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Guest Blog: Chris Measures, Keeping clients happy – seven ways of building relationships that last

Keeping clients happy – seven ways of building relationships that last

There’s a myth in the creative industries that agencies are judged solely by results. Obviously if you don’t consistently produce the goods (whether that is on-brief design, press engagement or compelling marketing campaigns) you’ll be fired by the client. However more often than not the reason for being booted has little to do with the actual quality of the work – it is actually related to the relationship between client and agency breaking down.

Sometimes as an agency you can see quite clearly when you are on borrowed time, particularly when working with certain client types, or if there’s been major upheaval such as a takeover or new marketing manager. And it is true that there is a finite length to most client/agency relationships. If you wanted to be a pessimist the clock starts counting down from when you sign the initial contract towards being given notice.

However there are a number of ways you can extend the client relationship and ensure that you have a fighting chance of staying on board for as long as possible. From my experience here are seven ways of keeping clients happy:


1. Communicate regularly (and not just by email)

When I started in PR, I made a point of calling every client, every day. With email that has changed, but you do need to keep in regular contact with clients. Don’t just rely on email and make sure you pick up the phone – it is often a lot easier to discuss something through this channel, compared to the adversarial route of email. Equally, when you do communicate with clients, have a point to the discussions – a new idea, an update on progress or to get input from their side. Open communication channels make it easier to push back on tight deadlines or when you don’t believe a client’s idea will work.


2. Support your client

In most cases your client has a boss (or bosses) that they need to impress. So give them the ammunition to do this – add value by flagging useful content that they can share within their organisation to raise their own profile. Obviously, this should be on top of delivering what you promised, when you promised it. And don’t be afraid to do quick favours for clients that will help them look good – whether it is reviewing a plan or a design, it shows your support for their wider role.


3. Be positive and responsive

Time and again I’ve heard marketing people complain about over-pessimistic PR agencies that take an age to get back to them on what they see as the simplest things. Clients want to deal with happy, positive people with a can-do attitude, not perpetual naysayers. I don’t mean creatives should go all American and declare that everything is awesome and cool, but don’t be an Eeyore on everything. Keep your professional perspective, so if you don’t think something will work, recommend an alternative that will, without making the client look like a fool. And respond quickly when clients get in touch, even if it is to explain that you can’t look at something now, but will get back by a specific time.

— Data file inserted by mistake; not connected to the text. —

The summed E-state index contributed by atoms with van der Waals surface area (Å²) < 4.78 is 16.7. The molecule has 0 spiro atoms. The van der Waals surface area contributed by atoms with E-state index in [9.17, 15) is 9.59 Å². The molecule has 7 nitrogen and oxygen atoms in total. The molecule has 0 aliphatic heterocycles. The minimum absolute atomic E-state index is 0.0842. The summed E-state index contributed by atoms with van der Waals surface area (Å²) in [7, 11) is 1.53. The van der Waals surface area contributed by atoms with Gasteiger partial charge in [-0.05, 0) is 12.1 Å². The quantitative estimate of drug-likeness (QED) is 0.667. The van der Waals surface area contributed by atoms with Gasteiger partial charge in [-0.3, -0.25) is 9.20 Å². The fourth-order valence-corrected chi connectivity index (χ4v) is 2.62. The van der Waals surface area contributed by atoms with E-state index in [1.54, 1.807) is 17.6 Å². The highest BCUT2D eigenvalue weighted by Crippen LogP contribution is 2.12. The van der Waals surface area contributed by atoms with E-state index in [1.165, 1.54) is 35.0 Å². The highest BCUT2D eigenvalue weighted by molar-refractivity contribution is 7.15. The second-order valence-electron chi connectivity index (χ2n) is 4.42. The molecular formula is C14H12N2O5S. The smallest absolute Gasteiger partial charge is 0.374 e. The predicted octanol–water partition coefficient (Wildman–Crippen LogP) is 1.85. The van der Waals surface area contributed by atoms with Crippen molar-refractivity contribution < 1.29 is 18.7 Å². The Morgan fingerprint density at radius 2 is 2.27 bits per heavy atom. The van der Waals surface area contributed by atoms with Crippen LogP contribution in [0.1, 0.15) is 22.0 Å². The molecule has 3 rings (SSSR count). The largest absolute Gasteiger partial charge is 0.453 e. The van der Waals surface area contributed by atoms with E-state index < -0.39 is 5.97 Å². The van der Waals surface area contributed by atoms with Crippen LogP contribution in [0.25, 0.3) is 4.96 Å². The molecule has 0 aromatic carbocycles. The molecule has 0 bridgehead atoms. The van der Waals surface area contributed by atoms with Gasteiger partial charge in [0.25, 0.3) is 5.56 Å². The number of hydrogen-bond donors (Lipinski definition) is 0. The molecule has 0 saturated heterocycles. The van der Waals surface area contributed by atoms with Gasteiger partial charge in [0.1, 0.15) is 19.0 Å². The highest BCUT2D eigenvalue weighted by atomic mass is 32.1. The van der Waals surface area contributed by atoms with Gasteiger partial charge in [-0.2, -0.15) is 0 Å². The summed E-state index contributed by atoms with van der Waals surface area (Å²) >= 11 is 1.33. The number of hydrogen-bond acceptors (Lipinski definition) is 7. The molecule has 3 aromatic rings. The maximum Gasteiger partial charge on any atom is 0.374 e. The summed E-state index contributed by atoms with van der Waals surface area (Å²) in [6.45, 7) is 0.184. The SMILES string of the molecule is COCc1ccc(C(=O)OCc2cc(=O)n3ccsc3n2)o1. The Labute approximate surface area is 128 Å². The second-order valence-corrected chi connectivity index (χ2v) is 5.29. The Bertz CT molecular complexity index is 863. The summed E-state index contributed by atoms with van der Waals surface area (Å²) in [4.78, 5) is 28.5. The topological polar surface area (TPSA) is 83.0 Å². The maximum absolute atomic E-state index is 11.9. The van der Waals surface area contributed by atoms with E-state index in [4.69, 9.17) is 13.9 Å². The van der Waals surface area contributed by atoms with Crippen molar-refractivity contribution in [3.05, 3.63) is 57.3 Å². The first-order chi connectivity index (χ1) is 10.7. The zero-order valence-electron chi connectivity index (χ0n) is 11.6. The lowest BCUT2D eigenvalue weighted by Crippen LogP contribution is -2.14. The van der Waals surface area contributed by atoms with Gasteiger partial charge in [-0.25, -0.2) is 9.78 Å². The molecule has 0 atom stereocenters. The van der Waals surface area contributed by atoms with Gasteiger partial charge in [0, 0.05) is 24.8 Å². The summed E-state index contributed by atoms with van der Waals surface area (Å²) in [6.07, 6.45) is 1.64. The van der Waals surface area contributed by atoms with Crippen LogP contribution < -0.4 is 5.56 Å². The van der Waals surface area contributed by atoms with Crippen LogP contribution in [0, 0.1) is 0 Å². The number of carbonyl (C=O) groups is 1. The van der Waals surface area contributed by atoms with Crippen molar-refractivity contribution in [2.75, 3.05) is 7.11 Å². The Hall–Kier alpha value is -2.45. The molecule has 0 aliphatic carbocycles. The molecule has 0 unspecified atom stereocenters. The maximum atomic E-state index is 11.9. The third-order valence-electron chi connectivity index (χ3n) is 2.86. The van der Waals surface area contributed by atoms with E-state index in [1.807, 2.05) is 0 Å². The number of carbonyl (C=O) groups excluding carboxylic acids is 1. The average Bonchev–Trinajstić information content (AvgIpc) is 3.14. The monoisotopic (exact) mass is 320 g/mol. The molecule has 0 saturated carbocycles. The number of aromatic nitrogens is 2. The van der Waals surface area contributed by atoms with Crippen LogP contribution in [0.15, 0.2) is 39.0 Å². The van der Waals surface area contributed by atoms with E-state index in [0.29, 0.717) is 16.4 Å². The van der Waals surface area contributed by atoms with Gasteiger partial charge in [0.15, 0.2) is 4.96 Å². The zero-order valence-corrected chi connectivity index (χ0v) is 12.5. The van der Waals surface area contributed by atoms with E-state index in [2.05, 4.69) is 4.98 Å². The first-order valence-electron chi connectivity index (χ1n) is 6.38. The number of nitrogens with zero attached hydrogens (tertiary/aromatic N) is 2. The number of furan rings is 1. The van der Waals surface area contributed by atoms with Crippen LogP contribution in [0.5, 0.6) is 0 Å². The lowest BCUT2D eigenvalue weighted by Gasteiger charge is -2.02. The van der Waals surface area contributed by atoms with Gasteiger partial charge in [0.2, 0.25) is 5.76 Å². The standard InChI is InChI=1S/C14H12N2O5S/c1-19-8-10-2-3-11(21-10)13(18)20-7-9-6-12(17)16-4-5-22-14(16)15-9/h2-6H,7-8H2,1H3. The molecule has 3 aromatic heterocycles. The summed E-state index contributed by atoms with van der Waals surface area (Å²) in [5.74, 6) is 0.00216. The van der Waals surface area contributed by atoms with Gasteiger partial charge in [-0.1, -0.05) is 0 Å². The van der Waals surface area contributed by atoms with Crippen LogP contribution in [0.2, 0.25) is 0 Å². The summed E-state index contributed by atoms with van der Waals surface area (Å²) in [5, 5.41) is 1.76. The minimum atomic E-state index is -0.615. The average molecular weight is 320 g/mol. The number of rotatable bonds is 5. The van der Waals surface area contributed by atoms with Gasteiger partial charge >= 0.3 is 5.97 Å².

4. Be planned

It is absolutely impossible to manage a client relationship without having an activity plan. What have you committed to do, and by when? What are the deliverables for the project and how are you going to achieve them? Have this clear and make sure that the client is bought into key deadlines and milestones (particularly if they have to provide input). Chase if necessary and explain why things need to be done by specific dates. Most of us are charging for our time and being planned avoids cost overruns – you know where you are in the project and what the next steps are. It also means if a client comes back and asks for something different, you know where you stand and can swap activities in and out with confidence.


5. Under promise and over deliver

Leading on from planning, always be realistic when setting deadlines. Something might be a 20 minute job, but make allowances for the rest of your workload. It is so much better to under promise and then deliver early than have to apologise for overruns. However there will be times that things are going to be late, so warn clients in good time so that they are in the loop. This feeds into communicating regularly and having a strong relationship with a client.


6. Widen your network of relationships

Your client may be your day to day contact, but what happens if they leave? Build relationships throughout the organisation, from the receptionist to the managing director if you can. Having multiple contacts can help you do your job more efficiently too. For example, a salesperson is much more likely to return your call if you’ve met them and explained how you help them generate new leads.


7. Be a consultant

An old colleague of mine had an analogy for successful PR – be a cleaner, not a Hoover. Essentially you employ a cleaner, give them the keys to your house and trust them to do a complete job for you. In contrast, a Hoover is a tool that the client uses themselves – there’s not a lot of value being added and it can be easily changed. So be a consultant and make sure you demonstrate that you understand the client’s market, and more importantly, your creative field, so that the client is comfortable that you are providing skills that they simply do not have in-house. Be confident in your judgements and strategy and use positive language to reinforce this.

Strong client relationships are at the heart of every successful creative business – start building them early and you’ll make your job easier, more rewarding and generally more fulfilling. Fail to do this and things will break down quickly – and often acrimoniously.

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